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The Shot Before ’The Shot Heard ‘Round The World’

LCT Staff
Posted on July 1, 1992
Chauffeur Donna Atkins Mullens delivered visiting dignitaries to Point Pleasant to celebrate the 256th anniversary of the birth of the leader of the first battle of the American Revolution.

Chauffeur Donna Atkins Mullens delivered visiting dignitaries to Point Pleasant to celebrate the 256th anniversary of the birth of the leader of the first battle of the American Revolution.

Chauffeur Donna Atkins Mullens delivered visiting dignitaries to Point Pleasant to celebrate the 256th anniversary of the birth of the leader of the first battle of the American Revolution.
Chauffeur Donna Atkins Mullens delivered visiting dignitaries to Point Pleasant to celebrate the 256th anniversary of the birth of the leader of the first battle of the American Revolution.

Every good American knows that the first battle of the American Revolution took place on the famous battleground in Lexington, MA, after the “shot heard ‘round the world,” right?

Wrong, according to Patricia Burton, a noted authority on the “Battle of Point Pleasant.” The original battle of the Revolution actually took place six months and eight days earlier in the woods of Virginia (now West Virginia) on October 10, 1774, Burton asserts. In 1908, the 60th Congress of the United States officially recognized the Battle of Point Pleasant as the first conflict of the American Revolution.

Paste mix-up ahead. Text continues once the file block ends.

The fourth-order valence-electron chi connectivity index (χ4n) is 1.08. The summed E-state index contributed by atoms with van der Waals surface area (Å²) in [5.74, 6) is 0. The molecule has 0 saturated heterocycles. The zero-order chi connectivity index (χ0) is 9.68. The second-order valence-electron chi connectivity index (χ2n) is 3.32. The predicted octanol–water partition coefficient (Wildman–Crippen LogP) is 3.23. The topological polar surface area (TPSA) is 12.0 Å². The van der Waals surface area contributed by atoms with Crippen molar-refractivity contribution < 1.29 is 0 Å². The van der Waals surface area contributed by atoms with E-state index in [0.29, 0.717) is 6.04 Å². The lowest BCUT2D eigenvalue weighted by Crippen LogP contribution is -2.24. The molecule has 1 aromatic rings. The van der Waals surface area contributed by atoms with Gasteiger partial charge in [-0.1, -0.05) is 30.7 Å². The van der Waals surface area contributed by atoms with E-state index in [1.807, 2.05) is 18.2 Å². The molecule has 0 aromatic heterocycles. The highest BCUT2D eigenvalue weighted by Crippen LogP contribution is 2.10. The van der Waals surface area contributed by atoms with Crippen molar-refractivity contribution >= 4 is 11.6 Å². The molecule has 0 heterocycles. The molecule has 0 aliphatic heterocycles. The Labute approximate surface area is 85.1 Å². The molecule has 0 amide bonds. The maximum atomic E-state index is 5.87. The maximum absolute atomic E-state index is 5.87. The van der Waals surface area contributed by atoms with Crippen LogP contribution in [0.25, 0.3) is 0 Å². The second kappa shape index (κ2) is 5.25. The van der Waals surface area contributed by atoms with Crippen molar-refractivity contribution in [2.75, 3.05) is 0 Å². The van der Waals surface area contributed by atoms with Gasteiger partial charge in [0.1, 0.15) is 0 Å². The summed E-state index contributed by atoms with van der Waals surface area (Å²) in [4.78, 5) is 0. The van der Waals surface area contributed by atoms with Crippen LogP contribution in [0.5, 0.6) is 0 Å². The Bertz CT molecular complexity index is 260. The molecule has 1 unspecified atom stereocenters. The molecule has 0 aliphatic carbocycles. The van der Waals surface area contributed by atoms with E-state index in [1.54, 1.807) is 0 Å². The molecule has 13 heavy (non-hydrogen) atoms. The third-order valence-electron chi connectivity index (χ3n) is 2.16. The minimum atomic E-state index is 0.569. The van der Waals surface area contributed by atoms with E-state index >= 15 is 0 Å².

Burton first became interested in the history of the battle after moving to Virginia. “I lived in a house that was close to that of Colonel Charles Lewis [leader of the battle],” she says. That was 27 years ago and Burton is still trying to piece together what happened over 200 years ago.

“Nobody seemed to care about those 46 dead Virginians who died in the battle,” she adds. Burton has been in strumental in getting the State of West Virginia to proclaim March 11 as Colonel Charles Lewis Day.

For the celebration this past year, Burton had invited the state treasurer to join in the festivities. “One day I saw a beautiful white limousine at a garage in town and I called the owner to see if he would be willing to provide his services for free,” Burton says Ed Atkins of Image Limousine Service in Gallipolis. OH, agreed to transport the state treasurer to the sight of the battle.

Burton is currently working on creating a video on the history of the battle that she will be giving to Atkins to show in the rear of his limousine to visitors to Point Pleasant. “This could support a lot of tourism for ancestors of the people who died at the Point,” Atkins predicts.

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